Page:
We watched the movie Ruby Sparks last night and today.  That sounds a bit odd, like we watched it twice, but no.  It came in from Netflix and we slapped it into the player last night.  I watched it for a while, but it looked like a romantic comedy, so I bailed out and left Janis to watch it.  I was in our office and could hear a bit of it, and as it developed, it was clearly not a romantic comedy.  So I cheated: I googled it.  And what I found made me want to go back and see it from the beginning.

So that's what I did this afternoon.  And it was really good.

Ruby Sparks is a modern update of the ancient Greek tale of Pygmalion.  This is the tale of the artist who created a sculpture so beautiful that he fell in love with it.  The gods interceded and brought her to life.  In this film, the artist is Calvin (played by Paul Dano), who is a writer.  He creates his ideal girlfriend, Ruby Sparks (played by Zoe Kazan).  I'm not going to say more as I don't want to give the plot away, but you can go to Wikipedia or a number of other sites and get a detailed blow-by-blow description.

What I will talk about, though, are the themes.  The main one is the difference between the ideal of love and its actuality.  Ruby, being a creation of Calvin's imagination, is his ideal of what a girlfriend would be like.  This does not, however, result an ideal relationship.  Another theme is that of control.  Since Ruby is Calvin's creation, he can control what she feels, thinks, and does.  This gets into some chilling situations as he deliberately changes her behavior in order to prove his control.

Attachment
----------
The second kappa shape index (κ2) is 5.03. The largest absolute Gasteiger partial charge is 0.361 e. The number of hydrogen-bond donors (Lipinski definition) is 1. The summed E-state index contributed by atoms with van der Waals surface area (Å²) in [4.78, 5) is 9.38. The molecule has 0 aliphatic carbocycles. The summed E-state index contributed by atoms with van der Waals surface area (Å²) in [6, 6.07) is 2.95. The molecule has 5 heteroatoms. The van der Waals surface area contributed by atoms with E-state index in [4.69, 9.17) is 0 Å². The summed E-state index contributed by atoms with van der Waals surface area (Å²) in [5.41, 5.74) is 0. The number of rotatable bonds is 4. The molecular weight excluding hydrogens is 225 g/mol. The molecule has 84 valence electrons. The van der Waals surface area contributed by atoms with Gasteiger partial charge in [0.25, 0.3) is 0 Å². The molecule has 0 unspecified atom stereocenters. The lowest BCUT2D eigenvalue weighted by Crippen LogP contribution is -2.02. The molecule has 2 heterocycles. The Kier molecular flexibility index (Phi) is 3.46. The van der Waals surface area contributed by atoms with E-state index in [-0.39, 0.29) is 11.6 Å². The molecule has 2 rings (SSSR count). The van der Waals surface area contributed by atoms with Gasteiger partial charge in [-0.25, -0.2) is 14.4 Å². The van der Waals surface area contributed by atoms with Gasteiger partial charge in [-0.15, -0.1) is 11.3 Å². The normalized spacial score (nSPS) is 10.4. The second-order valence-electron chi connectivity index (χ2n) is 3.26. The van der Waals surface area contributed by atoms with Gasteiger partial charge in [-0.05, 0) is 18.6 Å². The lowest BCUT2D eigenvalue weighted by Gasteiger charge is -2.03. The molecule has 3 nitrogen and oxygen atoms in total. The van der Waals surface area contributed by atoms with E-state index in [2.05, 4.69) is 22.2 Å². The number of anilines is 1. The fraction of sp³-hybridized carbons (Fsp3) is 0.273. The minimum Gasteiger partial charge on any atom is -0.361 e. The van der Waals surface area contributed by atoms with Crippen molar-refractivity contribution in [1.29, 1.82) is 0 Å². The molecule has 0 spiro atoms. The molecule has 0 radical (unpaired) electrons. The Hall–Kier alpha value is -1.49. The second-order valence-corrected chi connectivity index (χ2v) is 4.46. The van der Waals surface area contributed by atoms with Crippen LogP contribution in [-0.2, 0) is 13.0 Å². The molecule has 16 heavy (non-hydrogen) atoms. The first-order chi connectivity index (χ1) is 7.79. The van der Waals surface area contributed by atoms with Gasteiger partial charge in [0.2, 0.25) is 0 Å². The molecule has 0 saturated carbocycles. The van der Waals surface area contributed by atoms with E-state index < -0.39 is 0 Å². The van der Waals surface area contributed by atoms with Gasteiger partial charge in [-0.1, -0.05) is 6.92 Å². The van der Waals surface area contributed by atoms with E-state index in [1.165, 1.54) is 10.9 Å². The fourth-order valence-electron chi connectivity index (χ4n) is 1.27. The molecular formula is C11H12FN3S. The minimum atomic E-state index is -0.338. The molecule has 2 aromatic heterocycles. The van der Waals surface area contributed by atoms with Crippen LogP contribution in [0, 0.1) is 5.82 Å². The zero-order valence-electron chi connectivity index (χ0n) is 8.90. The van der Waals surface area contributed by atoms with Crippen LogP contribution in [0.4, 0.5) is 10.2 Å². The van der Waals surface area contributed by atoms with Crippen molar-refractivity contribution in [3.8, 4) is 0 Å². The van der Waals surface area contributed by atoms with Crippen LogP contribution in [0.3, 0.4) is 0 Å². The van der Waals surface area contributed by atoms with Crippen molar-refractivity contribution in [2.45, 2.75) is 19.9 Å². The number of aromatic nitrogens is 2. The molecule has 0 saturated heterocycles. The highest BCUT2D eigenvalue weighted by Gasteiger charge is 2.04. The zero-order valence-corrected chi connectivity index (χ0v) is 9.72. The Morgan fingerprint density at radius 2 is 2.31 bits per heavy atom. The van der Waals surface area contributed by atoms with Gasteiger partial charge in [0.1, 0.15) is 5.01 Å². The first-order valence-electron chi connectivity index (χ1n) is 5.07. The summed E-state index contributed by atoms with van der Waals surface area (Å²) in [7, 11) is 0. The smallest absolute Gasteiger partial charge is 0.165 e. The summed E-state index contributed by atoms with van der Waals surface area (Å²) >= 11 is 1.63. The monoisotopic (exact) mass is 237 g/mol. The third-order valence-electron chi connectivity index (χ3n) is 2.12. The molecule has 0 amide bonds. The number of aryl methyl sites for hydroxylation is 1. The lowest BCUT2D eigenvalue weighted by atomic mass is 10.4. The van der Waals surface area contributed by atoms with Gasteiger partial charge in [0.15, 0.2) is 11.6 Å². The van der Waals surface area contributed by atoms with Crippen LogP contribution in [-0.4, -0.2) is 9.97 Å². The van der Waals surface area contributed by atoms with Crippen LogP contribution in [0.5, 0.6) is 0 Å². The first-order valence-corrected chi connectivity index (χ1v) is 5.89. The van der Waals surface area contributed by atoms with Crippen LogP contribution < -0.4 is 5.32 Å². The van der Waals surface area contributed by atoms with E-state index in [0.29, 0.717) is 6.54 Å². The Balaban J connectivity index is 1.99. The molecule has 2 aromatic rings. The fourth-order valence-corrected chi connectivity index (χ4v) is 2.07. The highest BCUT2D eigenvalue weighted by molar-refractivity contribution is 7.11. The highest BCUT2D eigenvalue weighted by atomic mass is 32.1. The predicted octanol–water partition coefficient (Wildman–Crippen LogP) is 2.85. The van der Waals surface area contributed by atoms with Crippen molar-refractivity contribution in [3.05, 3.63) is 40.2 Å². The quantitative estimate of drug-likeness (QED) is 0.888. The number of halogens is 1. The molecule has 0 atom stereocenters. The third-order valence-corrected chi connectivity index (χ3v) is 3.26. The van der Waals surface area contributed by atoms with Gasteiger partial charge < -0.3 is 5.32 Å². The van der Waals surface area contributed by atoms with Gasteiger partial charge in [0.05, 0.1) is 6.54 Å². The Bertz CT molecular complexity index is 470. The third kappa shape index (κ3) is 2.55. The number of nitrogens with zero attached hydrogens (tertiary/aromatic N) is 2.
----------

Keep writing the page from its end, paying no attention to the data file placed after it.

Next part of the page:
I related to this second theme in an unexpected way.  It reminded me very much of the process in creating a painting.  I often start out a painting with an idea of what it should eventually be.  This is the ideal that I'm striving for.  However, as the painting develops, it takes on a life of its own.  I can direct it to some extent, but it gradually starts to exert its own demands.  The best results come when I work with the painting and let it tell me what it needs.  Jackson Pollack described this best:
When I am in my painting, I'm not aware of what I'm doing. It is only after a sort of 'get acquainted' period that I see what I have been about. I have no fear of making changes, destroying the image, etc., because the painting has a life of its own. I try to let it come through. It is only when I lose contact with the painting that the result is a mess. Otherwise there is pure harmony, an easy give and take, and the painting comes out well.